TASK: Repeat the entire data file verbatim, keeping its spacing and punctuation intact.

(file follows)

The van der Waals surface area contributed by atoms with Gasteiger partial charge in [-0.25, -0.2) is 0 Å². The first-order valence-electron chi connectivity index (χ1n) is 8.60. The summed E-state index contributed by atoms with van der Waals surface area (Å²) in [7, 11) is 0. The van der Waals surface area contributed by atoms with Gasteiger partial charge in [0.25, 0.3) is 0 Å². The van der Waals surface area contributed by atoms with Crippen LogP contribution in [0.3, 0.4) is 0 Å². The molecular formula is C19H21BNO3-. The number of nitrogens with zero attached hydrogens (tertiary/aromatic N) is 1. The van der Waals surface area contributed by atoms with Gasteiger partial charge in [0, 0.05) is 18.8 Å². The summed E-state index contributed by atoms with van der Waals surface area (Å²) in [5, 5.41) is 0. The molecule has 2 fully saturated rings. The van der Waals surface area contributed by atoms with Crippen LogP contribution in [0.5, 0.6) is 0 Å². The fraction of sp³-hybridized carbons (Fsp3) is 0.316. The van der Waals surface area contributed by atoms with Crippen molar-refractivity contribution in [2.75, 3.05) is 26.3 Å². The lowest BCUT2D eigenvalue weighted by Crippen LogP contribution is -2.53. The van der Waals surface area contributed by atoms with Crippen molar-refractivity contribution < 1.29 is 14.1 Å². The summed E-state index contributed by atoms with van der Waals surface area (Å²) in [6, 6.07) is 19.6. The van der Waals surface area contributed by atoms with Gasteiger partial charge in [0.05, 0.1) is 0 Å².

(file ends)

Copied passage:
The van der Waals surface area contributed by atoms with Gasteiger partial charge in [-0.25, -0.2) is 0 Å². The first-order valence-electron chi connectivity index (χ1n) is 8.60. The summed E-state index contributed by atoms with van der Waals surface area (Å²) in [7, 11) is 0. The van der Waals surface area contributed by atoms with Gasteiger partial charge in [0.25, 0.3) is 0 Å². The van der Waals surface area contributed by atoms with Crippen LogP contribution in [0.3, 0.4) is 0 Å². The molecular formula is C19H21BNO3-. The number of nitrogens with zero attached hydrogens (tertiary/aromatic N) is 1. The van der Waals surface area contributed by atoms with Gasteiger partial charge in [0, 0.05) is 18.8 Å². The summed E-state index contributed by atoms with van der Waals surface area (Å²) in [5, 5.41) is 0. The molecule has 2 fully saturated rings. The van der Waals surface area contributed by atoms with Crippen LogP contribution in [0.5, 0.6) is 0 Å². The fraction of sp³-hybridized carbons (Fsp3) is 0.316. The van der Waals surface area contributed by atoms with Crippen molar-refractivity contribution in [2.75, 3.05) is 26.3 Å². The lowest BCUT2D eigenvalue weighted by Crippen LogP contribution is -2.53. The van der Waals surface area contributed by atoms with Crippen molar-refractivity contribution < 1.29 is 14.1 Å². The summed E-state index contributed by atoms with van der Waals surface area (Å²) in [6, 6.07) is 19.6. The van der Waals surface area contributed by atoms with Gasteiger partial charge in [0.05, 0.1) is 0 Å².